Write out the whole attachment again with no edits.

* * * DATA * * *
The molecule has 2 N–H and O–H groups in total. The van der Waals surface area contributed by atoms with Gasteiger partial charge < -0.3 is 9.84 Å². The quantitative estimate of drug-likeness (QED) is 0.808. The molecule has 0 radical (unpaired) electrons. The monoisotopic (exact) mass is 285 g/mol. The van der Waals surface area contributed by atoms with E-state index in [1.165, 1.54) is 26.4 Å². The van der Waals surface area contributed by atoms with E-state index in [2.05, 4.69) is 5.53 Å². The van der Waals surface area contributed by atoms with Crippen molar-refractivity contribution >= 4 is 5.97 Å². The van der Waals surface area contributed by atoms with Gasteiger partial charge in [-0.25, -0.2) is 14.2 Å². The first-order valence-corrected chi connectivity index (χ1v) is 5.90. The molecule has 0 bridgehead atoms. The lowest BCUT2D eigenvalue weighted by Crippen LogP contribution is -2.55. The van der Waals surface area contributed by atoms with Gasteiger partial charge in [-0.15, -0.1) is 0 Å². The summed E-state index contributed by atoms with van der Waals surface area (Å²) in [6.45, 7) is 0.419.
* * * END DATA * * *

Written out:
The molecule has 2 N–H and O–H groups in total. The van der Waals surface area contributed by atoms with Gasteiger partial charge < -0.3 is 9.84 Å². The quantitative estimate of drug-likeness (QED) is 0.808. The molecule has 0 radical (unpaired) electrons. The monoisotopic (exact) mass is 285 g/mol. The van der Waals surface area contributed by atoms with E-state index in [1.165, 1.54) is 26.4 Å². The van der Waals surface area contributed by atoms with E-state index in [2.05, 4.69) is 5.53 Å². The van der Waals surface area contributed by atoms with Crippen molar-refractivity contribution >= 4 is 5.97 Å². The van der Waals surface area contributed by atoms with Gasteiger partial charge in [-0.25, -0.2) is 14.2 Å². The first-order valence-corrected chi connectivity index (χ1v) is 5.90. The molecule has 0 bridgehead atoms. The lowest BCUT2D eigenvalue weighted by Crippen LogP contribution is -2.55. The van der Waals surface area contributed by atoms with Gasteiger partial charge in [-0.15, -0.1) is 0 Å². The summed E-state index contributed by atoms with van der Waals surface area (Å²) in [6.45, 7) is 0.419.